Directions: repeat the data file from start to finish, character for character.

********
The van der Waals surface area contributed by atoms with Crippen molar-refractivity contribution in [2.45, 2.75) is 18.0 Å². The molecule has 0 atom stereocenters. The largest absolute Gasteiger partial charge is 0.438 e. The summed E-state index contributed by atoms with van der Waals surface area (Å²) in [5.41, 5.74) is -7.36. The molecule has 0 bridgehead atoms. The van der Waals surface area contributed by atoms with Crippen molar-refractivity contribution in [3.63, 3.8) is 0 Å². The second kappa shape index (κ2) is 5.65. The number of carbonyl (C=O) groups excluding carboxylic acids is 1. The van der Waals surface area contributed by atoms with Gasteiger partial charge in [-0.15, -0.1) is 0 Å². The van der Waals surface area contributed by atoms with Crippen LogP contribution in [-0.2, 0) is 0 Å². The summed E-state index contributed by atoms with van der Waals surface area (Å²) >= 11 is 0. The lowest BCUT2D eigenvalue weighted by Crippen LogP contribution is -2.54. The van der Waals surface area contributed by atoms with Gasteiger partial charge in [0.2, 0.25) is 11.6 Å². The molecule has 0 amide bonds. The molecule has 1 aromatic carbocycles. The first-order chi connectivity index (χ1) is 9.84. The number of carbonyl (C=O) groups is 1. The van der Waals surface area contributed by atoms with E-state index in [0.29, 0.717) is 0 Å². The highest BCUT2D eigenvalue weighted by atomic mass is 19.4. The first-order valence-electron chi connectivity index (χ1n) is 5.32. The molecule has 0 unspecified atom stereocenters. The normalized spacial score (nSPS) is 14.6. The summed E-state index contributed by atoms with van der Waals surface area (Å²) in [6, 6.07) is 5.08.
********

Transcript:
The van der Waals surface area contributed by atoms with Crippen molar-refractivity contribution in [2.45, 2.75) is 18.0 Å². The molecule has 0 atom stereocenters. The largest absolute Gasteiger partial charge is 0.438 e. The summed E-state index contributed by atoms with van der Waals surface area (Å²) in [5.41, 5.74) is -7.36. The molecule has 0 bridgehead atoms. The van der Waals surface area contributed by atoms with Crippen molar-refractivity contribution in [3.63, 3.8) is 0 Å². The second kappa shape index (κ2) is 5.65. The number of carbonyl (C=O) groups excluding carboxylic acids is 1. The van der Waals surface area contributed by atoms with Gasteiger partial charge in [-0.15, -0.1) is 0 Å². The van der Waals surface area contributed by atoms with Crippen LogP contribution in [-0.2, 0) is 0 Å². The summed E-state index contributed by atoms with van der Waals surface area (Å²) >= 11 is 0. The lowest BCUT2D eigenvalue weighted by Crippen LogP contribution is -2.54. The van der Waals surface area contributed by atoms with Gasteiger partial charge in [0.2, 0.25) is 11.6 Å². The molecule has 0 amide bonds. The molecule has 1 aromatic carbocycles. The first-order chi connectivity index (χ1) is 9.84. The number of carbonyl (C=O) groups is 1. The van der Waals surface area contributed by atoms with E-state index in [0.29, 0.717) is 0 Å². The highest BCUT2D eigenvalue weighted by atomic mass is 19.4. The first-order valence-electron chi connectivity index (χ1n) is 5.32. The molecule has 0 unspecified atom stereocenters. The normalized spacial score (nSPS) is 14.6. The summed E-state index contributed by atoms with van der Waals surface area (Å²) in [6, 6.07) is 5.08.